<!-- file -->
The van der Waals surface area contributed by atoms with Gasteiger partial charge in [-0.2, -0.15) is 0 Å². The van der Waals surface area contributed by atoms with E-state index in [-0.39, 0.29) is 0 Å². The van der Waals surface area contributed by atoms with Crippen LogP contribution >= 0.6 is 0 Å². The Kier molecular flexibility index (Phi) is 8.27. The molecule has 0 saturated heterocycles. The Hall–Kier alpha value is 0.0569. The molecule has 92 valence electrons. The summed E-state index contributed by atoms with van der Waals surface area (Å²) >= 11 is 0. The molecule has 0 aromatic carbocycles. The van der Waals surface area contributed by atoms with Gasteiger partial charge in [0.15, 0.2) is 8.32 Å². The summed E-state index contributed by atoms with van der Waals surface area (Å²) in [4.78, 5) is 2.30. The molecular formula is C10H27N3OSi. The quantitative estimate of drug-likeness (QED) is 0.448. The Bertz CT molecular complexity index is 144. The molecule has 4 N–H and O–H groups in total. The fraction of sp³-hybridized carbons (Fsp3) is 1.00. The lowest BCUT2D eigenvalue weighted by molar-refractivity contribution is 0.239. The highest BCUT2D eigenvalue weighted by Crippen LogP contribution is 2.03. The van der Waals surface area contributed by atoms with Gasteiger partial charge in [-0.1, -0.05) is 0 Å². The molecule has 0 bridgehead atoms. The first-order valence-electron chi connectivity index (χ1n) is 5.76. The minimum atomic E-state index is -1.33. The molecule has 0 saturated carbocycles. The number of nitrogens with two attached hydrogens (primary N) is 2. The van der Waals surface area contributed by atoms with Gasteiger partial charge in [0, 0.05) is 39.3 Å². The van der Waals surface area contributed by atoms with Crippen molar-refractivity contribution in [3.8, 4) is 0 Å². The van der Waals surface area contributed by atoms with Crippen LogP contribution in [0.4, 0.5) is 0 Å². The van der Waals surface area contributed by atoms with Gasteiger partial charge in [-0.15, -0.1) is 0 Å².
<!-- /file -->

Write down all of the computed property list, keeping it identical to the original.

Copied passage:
The van der Waals surface area contributed by atoms with Gasteiger partial charge in [-0.2, -0.15) is 0 Å². The van der Waals surface area contributed by atoms with E-state index in [-0.39, 0.29) is 0 Å². The van der Waals surface area contributed by atoms with Crippen LogP contribution >= 0.6 is 0 Å². The Kier molecular flexibility index (Phi) is 8.27. The molecule has 0 saturated heterocycles. The Hall–Kier alpha value is 0.0569. The molecule has 92 valence electrons. The summed E-state index contributed by atoms with van der Waals surface area (Å²) >= 11 is 0. The molecule has 0 aromatic carbocycles. The van der Waals surface area contributed by atoms with Gasteiger partial charge in [0.15, 0.2) is 8.32 Å². The summed E-state index contributed by atoms with van der Waals surface area (Å²) in [4.78, 5) is 2.30. The molecular formula is C10H27N3OSi. The quantitative estimate of drug-likeness (QED) is 0.448. The Bertz CT molecular complexity index is 144. The molecule has 4 N–H and O–H groups in total. The fraction of sp³-hybridized carbons (Fsp3) is 1.00. The lowest BCUT2D eigenvalue weighted by molar-refractivity contribution is 0.239. The highest BCUT2D eigenvalue weighted by Crippen LogP contribution is 2.03. The van der Waals surface area contributed by atoms with Gasteiger partial charge in [-0.1, -0.05) is 0 Å². The molecule has 0 bridgehead atoms. The first-order valence-electron chi connectivity index (χ1n) is 5.76. The minimum atomic E-state index is -1.33. The molecule has 0 saturated carbocycles. The number of nitrogens with two attached hydrogens (primary N) is 2. The van der Waals surface area contributed by atoms with Gasteiger partial charge in [0, 0.05) is 39.3 Å². The van der Waals surface area contributed by atoms with Crippen molar-refractivity contribution in [3.8, 4) is 0 Å². The van der Waals surface area contributed by atoms with Crippen LogP contribution in [0.4, 0.5) is 0 Å². The van der Waals surface area contributed by atoms with Gasteiger partial charge in [-0.15, -0.1) is 0 Å².